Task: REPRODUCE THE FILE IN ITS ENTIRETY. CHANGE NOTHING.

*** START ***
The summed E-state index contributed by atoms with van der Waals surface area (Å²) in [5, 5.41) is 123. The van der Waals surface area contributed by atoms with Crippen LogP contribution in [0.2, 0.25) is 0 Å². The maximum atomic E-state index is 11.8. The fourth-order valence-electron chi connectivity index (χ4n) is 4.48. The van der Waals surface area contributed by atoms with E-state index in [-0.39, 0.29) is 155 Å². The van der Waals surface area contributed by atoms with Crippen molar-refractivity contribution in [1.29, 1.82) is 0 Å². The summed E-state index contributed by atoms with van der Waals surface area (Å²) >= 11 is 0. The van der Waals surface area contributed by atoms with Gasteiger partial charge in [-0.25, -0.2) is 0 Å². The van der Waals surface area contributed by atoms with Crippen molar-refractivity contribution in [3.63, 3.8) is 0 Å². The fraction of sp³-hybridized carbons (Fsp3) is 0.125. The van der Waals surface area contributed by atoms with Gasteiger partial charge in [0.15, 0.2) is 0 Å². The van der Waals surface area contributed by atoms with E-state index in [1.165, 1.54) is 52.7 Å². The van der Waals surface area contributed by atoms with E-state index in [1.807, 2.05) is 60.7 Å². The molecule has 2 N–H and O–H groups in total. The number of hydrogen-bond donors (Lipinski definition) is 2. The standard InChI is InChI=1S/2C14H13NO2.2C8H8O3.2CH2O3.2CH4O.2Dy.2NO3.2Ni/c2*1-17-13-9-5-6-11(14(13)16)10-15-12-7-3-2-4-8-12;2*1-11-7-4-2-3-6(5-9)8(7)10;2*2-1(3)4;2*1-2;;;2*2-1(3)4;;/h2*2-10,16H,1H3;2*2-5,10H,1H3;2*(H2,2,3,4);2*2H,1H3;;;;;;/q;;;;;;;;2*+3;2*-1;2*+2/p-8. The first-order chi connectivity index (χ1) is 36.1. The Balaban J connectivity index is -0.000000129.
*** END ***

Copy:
The summed E-state index contributed by atoms with van der Waals surface area (Å²) in [5, 5.41) is 123. The van der Waals surface area contributed by atoms with Crippen LogP contribution in [0.2, 0.25) is 0 Å². The maximum atomic E-state index is 11.8. The fourth-order valence-electron chi connectivity index (χ4n) is 4.48. The van der Waals surface area contributed by atoms with E-state index in [-0.39, 0.29) is 155 Å². The van der Waals surface area contributed by atoms with Crippen molar-refractivity contribution in [1.29, 1.82) is 0 Å². The summed E-state index contributed by atoms with van der Waals surface area (Å²) >= 11 is 0. The van der Waals surface area contributed by atoms with Gasteiger partial charge in [-0.25, -0.2) is 0 Å². The van der Waals surface area contributed by atoms with Crippen molar-refractivity contribution in [3.63, 3.8) is 0 Å². The fraction of sp³-hybridized carbons (Fsp3) is 0.125. The van der Waals surface area contributed by atoms with Gasteiger partial charge in [0.15, 0.2) is 0 Å². The van der Waals surface area contributed by atoms with E-state index in [1.165, 1.54) is 52.7 Å². The van der Waals surface area contributed by atoms with E-state index in [1.807, 2.05) is 60.7 Å². The molecule has 2 N–H and O–H groups in total. The number of hydrogen-bond donors (Lipinski definition) is 2. The standard InChI is InChI=1S/2C14H13NO2.2C8H8O3.2CH2O3.2CH4O.2Dy.2NO3.2Ni/c2*1-17-13-9-5-6-11(14(13)16)10-15-12-7-3-2-4-8-12;2*1-11-7-4-2-3-6(5-9)8(7)10;2*2-1(3)4;2*1-2;;;2*2-1(3)4;;/h2*2-10,16H,1H3;2*2-5,10H,1H3;2*(H2,2,3,4);2*2H,1H3;;;;;;/q;;;;;;;;2*+3;2*-1;2*+2/p-8. The first-order chi connectivity index (χ1) is 36.1. The Balaban J connectivity index is -0.000000129.